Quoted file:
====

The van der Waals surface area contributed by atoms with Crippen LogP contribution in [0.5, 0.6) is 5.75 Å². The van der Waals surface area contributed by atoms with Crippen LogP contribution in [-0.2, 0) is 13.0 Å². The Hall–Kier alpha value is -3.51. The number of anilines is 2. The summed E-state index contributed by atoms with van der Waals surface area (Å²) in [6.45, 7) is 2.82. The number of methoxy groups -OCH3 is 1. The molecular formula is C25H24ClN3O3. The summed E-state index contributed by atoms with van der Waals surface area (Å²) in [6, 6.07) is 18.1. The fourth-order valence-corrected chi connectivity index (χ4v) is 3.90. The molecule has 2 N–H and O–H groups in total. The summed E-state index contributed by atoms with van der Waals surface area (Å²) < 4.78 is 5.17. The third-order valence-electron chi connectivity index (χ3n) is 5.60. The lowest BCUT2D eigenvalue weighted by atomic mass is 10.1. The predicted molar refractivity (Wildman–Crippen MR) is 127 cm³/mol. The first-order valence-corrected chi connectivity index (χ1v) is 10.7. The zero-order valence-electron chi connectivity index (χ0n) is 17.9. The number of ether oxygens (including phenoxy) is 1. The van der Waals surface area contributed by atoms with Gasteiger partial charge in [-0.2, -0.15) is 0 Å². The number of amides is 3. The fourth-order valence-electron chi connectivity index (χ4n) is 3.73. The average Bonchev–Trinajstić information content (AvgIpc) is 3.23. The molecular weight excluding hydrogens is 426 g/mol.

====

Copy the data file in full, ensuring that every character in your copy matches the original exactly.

The van der Waals surface area contributed by atoms with Crippen LogP contribution in [0.5, 0.6) is 5.75 Å². The van der Waals surface area contributed by atoms with Crippen LogP contribution in [-0.2, 0) is 13.0 Å². The Hall–Kier alpha value is -3.51. The number of anilines is 2. The summed E-state index contributed by atoms with van der Waals surface area (Å²) in [6.45, 7) is 2.82. The number of methoxy groups -OCH3 is 1. The molecular formula is C25H24ClN3O3. The summed E-state index contributed by atoms with van der Waals surface area (Å²) in [6, 6.07) is 18.1. The fourth-order valence-corrected chi connectivity index (χ4v) is 3.90. The molecule has 2 N–H and O–H groups in total. The summed E-state index contributed by atoms with van der Waals surface area (Å²) < 4.78 is 5.17. The third-order valence-electron chi connectivity index (χ3n) is 5.60. The lowest BCUT2D eigenvalue weighted by atomic mass is 10.1. The predicted molar refractivity (Wildman–Crippen MR) is 127 cm³/mol. The first-order valence-corrected chi connectivity index (χ1v) is 10.7. The zero-order valence-electron chi connectivity index (χ0n) is 17.9. The number of ether oxygens (including phenoxy) is 1. The van der Waals surface area contributed by atoms with Gasteiger partial charge in [-0.2, -0.15) is 0 Å². The number of amides is 3. The fourth-order valence-electron chi connectivity index (χ4n) is 3.73. The average Bonchev–Trinajstić information content (AvgIpc) is 3.23. The molecular weight excluding hydrogens is 426 g/mol.